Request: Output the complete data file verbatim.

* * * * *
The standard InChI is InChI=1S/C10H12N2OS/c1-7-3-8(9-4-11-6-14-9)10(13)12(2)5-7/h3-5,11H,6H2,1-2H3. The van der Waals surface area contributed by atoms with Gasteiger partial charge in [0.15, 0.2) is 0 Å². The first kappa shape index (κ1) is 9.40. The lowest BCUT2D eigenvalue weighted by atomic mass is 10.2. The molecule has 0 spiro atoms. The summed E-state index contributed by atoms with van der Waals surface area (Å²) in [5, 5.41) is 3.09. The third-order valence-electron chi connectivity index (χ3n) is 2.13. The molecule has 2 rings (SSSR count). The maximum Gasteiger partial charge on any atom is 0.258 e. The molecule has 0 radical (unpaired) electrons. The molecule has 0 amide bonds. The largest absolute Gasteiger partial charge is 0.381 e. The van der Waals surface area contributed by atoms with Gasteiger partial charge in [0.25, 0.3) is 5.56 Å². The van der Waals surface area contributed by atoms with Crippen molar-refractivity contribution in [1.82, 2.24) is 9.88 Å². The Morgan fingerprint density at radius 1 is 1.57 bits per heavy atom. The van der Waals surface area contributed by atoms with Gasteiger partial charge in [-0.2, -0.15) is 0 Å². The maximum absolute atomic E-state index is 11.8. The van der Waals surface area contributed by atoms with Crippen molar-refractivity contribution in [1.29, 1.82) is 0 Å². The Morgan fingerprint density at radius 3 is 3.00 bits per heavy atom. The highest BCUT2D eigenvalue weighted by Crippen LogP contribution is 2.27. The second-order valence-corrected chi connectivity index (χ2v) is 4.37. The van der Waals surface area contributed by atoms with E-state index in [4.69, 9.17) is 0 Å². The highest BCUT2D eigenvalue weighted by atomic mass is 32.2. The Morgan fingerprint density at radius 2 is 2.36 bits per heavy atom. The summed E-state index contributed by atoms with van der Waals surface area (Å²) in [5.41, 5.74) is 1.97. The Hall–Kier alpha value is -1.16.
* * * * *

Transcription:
The standard InChI is InChI=1S/C10H12N2OS/c1-7-3-8(9-4-11-6-14-9)10(13)12(2)5-7/h3-5,11H,6H2,1-2H3. The van der Waals surface area contributed by atoms with Gasteiger partial charge in [0.15, 0.2) is 0 Å². The first kappa shape index (κ1) is 9.40. The lowest BCUT2D eigenvalue weighted by atomic mass is 10.2. The molecule has 0 spiro atoms. The summed E-state index contributed by atoms with van der Waals surface area (Å²) in [5, 5.41) is 3.09. The third-order valence-electron chi connectivity index (χ3n) is 2.13. The molecule has 2 rings (SSSR count). The maximum Gasteiger partial charge on any atom is 0.258 e. The molecule has 0 radical (unpaired) electrons. The molecule has 0 amide bonds. The largest absolute Gasteiger partial charge is 0.381 e. The van der Waals surface area contributed by atoms with Gasteiger partial charge in [0.25, 0.3) is 5.56 Å². The van der Waals surface area contributed by atoms with Crippen molar-refractivity contribution in [1.82, 2.24) is 9.88 Å². The Morgan fingerprint density at radius 1 is 1.57 bits per heavy atom. The van der Waals surface area contributed by atoms with Gasteiger partial charge in [-0.2, -0.15) is 0 Å². The maximum absolute atomic E-state index is 11.8. The van der Waals surface area contributed by atoms with Crippen molar-refractivity contribution in [1.29, 1.82) is 0 Å². The Morgan fingerprint density at radius 3 is 3.00 bits per heavy atom. The highest BCUT2D eigenvalue weighted by Crippen LogP contribution is 2.27. The second-order valence-corrected chi connectivity index (χ2v) is 4.37. The van der Waals surface area contributed by atoms with E-state index in [4.69, 9.17) is 0 Å². The highest BCUT2D eigenvalue weighted by atomic mass is 32.2. The Morgan fingerprint density at radius 2 is 2.36 bits per heavy atom. The summed E-state index contributed by atoms with van der Waals surface area (Å²) in [5.41, 5.74) is 1.97. The Hall–Kier alpha value is -1.16.